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John’s Horror Corner: Grave Encounters (2011), a bad day to be a Ghost Hunter!

February 10, 2012

I have to point this out.  What a great tagline!

They were searching for proof…they found it!

MY CALL:  This flick really surprised me.  I’m so glad I took a chance on this one.  Flicks like this and The Hazing (2004) inspire me to continue taking chances when Netflix or Amazon throws a weird suggestion my way.  I give this a direct-to-DVD horror “A”.  Watch it on Netflix (streaming).  IF YOU LIKE THIS, WATCH:  The Paranormal Activity films (2007, 2010, 2011), White Noise (2005) and Session 9  (2001).  Also, The Last Exorcism (2010).

This movie operates much like The Last Exorcism (2010).  We follow Lance Preston and his Ghost Hunters film crew into a haunted mental hospital in search of the paranormal.  It comes off as a satire, with a lot of sophomoric sarcasm and a totally fake medium.  They laugh about things being “too over the top” between cuts and they pay a gardener twenty bucks to lie about seeing a ghost on the property.  This works out fantastically!  Normally the first 20-30 minutes of any horror are painful.  They have barely-trained actors and a perfunctory storyline.  Grave Encounters, however, has good acting and draws a lot of smiles as we learn about the film crew.  This also serves as a superior directorial device to engage the viewers into caring about these characters.

The story is simple and certainly nothing new.  The crew locks themselves into the abandoned hospital from 10pm-6am, giving them eight hours in total darkness to catch some paranormal activity on film.  They get a tour from the caretaker and hear a few “real” ghost stories about the place to hype up their show (called Grave Encounters) and choose where to place static cameras.

The execution is more like the Paranormal Activity films (2007, 2010, 2011).  There’s a lot of slow tension build-up and you find yourself concentrating on the screen; staring waiting for something to move and listening for a subtle sound (like White Noise (2005)).  This is a style that I love, but many people don’t like this.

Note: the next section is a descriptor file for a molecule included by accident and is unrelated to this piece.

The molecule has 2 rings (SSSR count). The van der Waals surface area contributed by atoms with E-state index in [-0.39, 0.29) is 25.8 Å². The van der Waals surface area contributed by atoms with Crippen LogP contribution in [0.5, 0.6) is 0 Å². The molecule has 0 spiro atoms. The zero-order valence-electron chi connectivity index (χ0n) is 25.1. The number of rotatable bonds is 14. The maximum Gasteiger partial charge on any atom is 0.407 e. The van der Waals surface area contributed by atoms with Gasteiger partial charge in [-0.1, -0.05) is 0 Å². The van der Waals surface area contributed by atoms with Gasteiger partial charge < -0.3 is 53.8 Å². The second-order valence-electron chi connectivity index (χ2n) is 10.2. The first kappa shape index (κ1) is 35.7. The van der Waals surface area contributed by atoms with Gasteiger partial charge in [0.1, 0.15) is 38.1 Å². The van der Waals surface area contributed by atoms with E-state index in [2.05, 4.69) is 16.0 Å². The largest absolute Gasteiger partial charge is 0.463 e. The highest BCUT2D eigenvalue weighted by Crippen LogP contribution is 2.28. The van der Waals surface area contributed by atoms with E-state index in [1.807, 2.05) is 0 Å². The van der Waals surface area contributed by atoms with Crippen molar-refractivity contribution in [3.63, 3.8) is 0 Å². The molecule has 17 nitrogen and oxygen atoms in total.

What caught me off guard is that while everything was done surprisingly well in terms of acting, effects, sets, scares, and directing, the writing seemed very misguided.  Not the dialogue, but the events.  At first things seem sensible.  Some random objects move here and there.  But as the movie progresses and the intensity of the paranormal activity amplifies, the events seem less connected.  The writers mix elements of “ghost” movies with elements of “house” movies.  In the movie, Lance explains that there are static and intelligent hauntings.  Static haunting account for the “house” movie subgenre, in which there is an energy echoing a past event (but there is no specific ghost, demon or spirit).  Intelligent hauntings are our “ghost” story subgenre, in which a paranormal entity has some motivation and responds to human presence.  In most horror movies, the writing will choose one subgenre or the other.  Really never both.

Anyway, this subgenre combo doesn’t work.  People start disappearing or dying and we don’t know why.  Some weird things happen that make me want to guess “why this is happening” or “what the ghost wants” or “what happened in the hospital” or “are the crew members somehow linked to the hospital?”  Ultimately, I was hit with a lot of red herrings which served no end.  As a result, the end of the movie was simply when we ran out of people to kill or mysteriously disappear.  I wanted a little more.

Despite this big overall writing flaw, each individual scene worked well.  I enjoyed every five minute piece of the movie.  Some scenes actually utilized some really cool (all be they disconnected) ideas to add to the eerie atmosphere.  But after the first 30 minutes, the scenes just failed to make a story when assembled chronologically.

However critical I may sound, I really enjoyed this and strongly recommend it to any of you who enjoy occasionally taking a chance on an unknown direct-to-DVD horror.

A closing sidebar.  For those of you who enjoy “ghost” and “house” movies, keep an eye out for Haunter, which promises to be a “reverse haunting” perspective.

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29 Comments leave one →
  1. February 17, 2014 12:25 pm

    I liked this a lot too, but it got very mixed reviews. There are certain scenes that really were original IMO. The scene with the bathtub and the scene when they finally get out the front door – only to learn they didn’t… They set it up like the TV show Ghost Adventures and the MC even acted like the shows host. Love the part when they pay the landscaper $20 to say he’s been seeing things!

    • johnleavengood permalink
      February 17, 2014 12:28 pm

      This was another film where I loved the direction/acting/production more than the writing. Although I did love the reality TV “set ups” as well, just like in The Last Exorcism.

  2. September 25, 2014 10:53 am

    I agree with most of your horror rantgis and your conclusions and will thirstily look forward to your next updates. Just saying thanks will not just be enough, for the phenomenal clarity in your writing. I will right away grab your rss feed to stay informed of any updates. Authentic work and much success in your business enterprize! I will be following all of your tweets so I know when new content and podcasts are available.

Trackbacks

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